In 1937, for the very first time at the Museum, the Christmas spirit "received unusually graphic representation," according to The Metropolitan Museum of Art Bulletin (December 1937). A small exhibition from December 19, 1937, through January 2, 1938, featured The Christmas Story in Art: The Nativity, the Adoration of the Shepherds, the Adoration of the Magi, and the Flight into Egypt as illustrated in forty paintings, prints, drawings, sculptures, and decorative arts chosen from the Museum's collection.
The exhibition quickly became popular, and in subsequent years a companion exhibition was shown at The Cloisters—including a liturgical miracle play enacted at the midnight mass on the Twelfth Night of Christmas (January 6). The play was a thirteenth-century work titled The Miracle of Theophilus, written by Rutebeuf (a French lyrical poet and playwright) and translated by then curator James Rorimer (who became the director of The Cloisters in 1949 and the Museum's director in 1955). The play depicts the legend of Theophilus, the Administrator of the Church of Adana in Cilicia, who, upon losing his office, bartered his soul to the devil. Overcome with remorse, he prayed to the Virgin Mary, who returned his soul to him and broke his pact with the devil. The play was staged in front of the thirteenth-century Coronation doorway in the Romanesque Chapel of The Cloisters. The actors were graduates from the Neighborhood Playhouse School of Theater, accompanied by the Pius X Choir.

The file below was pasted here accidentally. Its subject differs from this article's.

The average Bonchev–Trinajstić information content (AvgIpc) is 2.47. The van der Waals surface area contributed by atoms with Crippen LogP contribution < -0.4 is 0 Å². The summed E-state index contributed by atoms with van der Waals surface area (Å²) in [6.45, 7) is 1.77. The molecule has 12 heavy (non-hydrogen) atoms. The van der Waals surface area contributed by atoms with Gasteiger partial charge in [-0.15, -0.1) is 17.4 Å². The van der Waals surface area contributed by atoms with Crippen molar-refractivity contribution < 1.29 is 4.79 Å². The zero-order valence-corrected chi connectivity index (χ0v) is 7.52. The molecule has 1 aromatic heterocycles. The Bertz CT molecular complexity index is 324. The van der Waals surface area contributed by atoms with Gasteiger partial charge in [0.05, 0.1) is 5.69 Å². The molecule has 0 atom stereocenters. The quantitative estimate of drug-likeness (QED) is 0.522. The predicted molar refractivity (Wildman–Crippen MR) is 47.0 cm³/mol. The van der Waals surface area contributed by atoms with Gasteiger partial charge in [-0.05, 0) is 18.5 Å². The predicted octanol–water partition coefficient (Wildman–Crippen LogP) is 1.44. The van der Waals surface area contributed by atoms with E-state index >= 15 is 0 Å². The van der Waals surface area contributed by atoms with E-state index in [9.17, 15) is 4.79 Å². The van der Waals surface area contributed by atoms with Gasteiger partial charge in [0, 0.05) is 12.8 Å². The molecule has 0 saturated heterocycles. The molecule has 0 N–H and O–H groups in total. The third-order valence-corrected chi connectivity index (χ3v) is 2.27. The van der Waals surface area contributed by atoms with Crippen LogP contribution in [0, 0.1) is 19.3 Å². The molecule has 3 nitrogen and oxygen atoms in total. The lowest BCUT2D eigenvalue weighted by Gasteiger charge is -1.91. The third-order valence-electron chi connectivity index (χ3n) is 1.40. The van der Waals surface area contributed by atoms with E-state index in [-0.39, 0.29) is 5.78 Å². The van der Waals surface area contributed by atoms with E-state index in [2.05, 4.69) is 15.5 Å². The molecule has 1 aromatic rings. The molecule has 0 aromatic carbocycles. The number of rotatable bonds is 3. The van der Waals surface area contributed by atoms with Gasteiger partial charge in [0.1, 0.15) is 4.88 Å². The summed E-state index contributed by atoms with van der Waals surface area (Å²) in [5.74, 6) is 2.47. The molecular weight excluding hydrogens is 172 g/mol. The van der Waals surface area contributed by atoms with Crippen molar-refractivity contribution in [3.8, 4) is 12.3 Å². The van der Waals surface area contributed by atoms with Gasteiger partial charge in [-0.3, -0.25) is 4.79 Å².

The success of these exhibitions encouraged the Museum to make them a yearly event. One announcement of the exhibition stated, "May not this little exhibition, so thoroughly in the spirit of the season, be considered in the nature of a Christmas greeting to the Museum and its friends?"